Sunday, 27 July 2014

Help! I’m being seduced by fictional women

Katie wants to be my friend. Look: she says so. Along with Roxanna, and Fatima, and Kendra. Their profile photos come complete with nubile selfies and underclad, curvy mirror shots. Lucky me eh? These girls don’t just want to be Facebook friends. They want to be Facebook friends with benefits.
It was so much simpler in the old days. Back then, a million years ago, in 2004 or 2005, all you had to do was open your email inbox and a splurge of friendly welcoming spam would coat your monitor. Warm greetings from dethroned Nigerian princes. Phishermen casting their nets. Friends who you saw a fortnight ago mysteriously emailing you from Delhi, robbed and homeless and so broke that they couldn’t even afford correct spelling. There was a… What might you call it? A gentlemanliness to the whole thing. 

The fables and fabrications were charmingly cartoonlike: an ‘emergency’ email from the bank, a noble Royal fallen on hard times. Am I the only one who misses the cosy familiarity of mak $$$$$ NOW clik,. here u! can m.a.k.e m$ney££££££ in the same way they might miss a morning wave from the postman? But a queue of sexy women wanting to be my Facebook pal – ah, it’s all so cynical. Like everything else things have changed. Internet spam just ain’t what it used to be.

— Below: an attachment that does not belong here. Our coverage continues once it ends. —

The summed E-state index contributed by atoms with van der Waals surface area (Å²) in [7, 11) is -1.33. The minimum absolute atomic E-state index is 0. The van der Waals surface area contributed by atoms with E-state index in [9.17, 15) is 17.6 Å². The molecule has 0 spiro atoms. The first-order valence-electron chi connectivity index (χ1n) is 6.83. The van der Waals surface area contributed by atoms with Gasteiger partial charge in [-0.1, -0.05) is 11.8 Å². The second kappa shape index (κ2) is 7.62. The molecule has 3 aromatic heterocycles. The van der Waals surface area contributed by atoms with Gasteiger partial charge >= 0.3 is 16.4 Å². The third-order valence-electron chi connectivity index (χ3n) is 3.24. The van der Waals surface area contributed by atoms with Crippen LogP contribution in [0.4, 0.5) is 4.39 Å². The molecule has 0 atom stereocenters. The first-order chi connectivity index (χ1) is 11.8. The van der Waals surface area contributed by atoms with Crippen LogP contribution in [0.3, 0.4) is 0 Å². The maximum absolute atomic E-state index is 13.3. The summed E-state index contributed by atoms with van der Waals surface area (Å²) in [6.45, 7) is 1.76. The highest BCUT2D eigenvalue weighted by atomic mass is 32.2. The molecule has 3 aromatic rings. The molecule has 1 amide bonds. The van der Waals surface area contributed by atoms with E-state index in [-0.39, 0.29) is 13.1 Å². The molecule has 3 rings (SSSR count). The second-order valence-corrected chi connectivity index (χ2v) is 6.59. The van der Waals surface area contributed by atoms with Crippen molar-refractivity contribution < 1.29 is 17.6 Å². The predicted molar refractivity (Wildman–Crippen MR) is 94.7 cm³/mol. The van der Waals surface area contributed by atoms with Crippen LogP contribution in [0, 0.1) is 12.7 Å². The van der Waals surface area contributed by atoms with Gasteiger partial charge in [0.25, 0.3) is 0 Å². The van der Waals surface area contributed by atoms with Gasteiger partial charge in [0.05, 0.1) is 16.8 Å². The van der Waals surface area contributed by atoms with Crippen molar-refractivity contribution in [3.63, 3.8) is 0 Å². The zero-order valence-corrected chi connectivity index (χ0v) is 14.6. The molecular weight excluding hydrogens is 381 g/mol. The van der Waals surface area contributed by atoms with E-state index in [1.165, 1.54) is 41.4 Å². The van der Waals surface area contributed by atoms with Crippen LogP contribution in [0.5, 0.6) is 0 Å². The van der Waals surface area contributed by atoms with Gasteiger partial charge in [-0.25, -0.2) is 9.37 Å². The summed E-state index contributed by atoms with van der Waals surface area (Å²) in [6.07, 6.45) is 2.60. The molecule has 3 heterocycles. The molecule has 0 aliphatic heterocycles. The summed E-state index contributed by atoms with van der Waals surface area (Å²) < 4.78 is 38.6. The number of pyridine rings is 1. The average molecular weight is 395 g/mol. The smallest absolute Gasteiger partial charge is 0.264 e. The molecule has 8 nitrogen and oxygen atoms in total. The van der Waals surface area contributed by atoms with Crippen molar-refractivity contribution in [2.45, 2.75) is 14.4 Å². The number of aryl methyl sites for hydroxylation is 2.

Anti-social media
The web, as we all know, gives people the chance to form bonds with their fellow humans in new and revolutionary ways. More specifically, it gives people the chance to send Facebook invites to their fellow humans in new and revolutionary ways. A quick glance in my folder reveals I had 605 event invitations just over the last year, which is 605 more events than I actually bothered attending. Five minutes ago Jonathon Ifors asked me to ‘Like’ his page about his comedy night. Five minutes before that, Sarah Cable asked me to ‘Like’ her page. Gabby Stansford, someone I have no connection to whatsoever, just asked me to ‘Like’ Gabby Stansford. 

Do I like Gabby Stansford? I don’t know. I don’t dislike Gabby Stansford; I have no strong feelings about Gabby Stansford, other than a vague wish that she’d quit bothering strangers and just get on with being, well, Gabby Stansford.

Please, like me
The worst thing about Generation Spam is not that we’re victims, it’s that we all, eventually, become perpetrators. Here, for example, is the invite from a former friend of mine who despite requests to stop, repeatedly spams me about his dismal “comedy” projects:

Hi, there              Dale!!!
            What are you doing tonight? Staying in? NO!!! Tonight I'm part of a superb improv team the Googly Gumdrops A “riotously dangerous improv comedy” when two mighty teams         unleash your laughter http://www.ticketwe   of warriors take to the stage to prove!!!!!!!!! Come along and let yourself in for a crazy night of Ticket £9 fun and hilarious as £6 concessions          unleash your   ?region=gb_london&query=detail&...

Etcetera. I contemplate it in fascination, trying to work out just how much lower I’d have to sink to want to pay six pounds to watch someone almost as unfunny as I am performing to silence and embarrassed coughs in front of a nearly empty audience. Night on the streets? Evening in intensive care with a stomach pump for company? For all its claims of uniting the world there’s a dispiriting loneliness to social media sometimes: like watching 24hr teleshopping in a darkened room after you've just been dumped, it’s easy to feel you’re nothing but a spam-sponge, ready to be crop-sprayed with bits of other peoples’ ego. The personal touch has never felt so impersonal.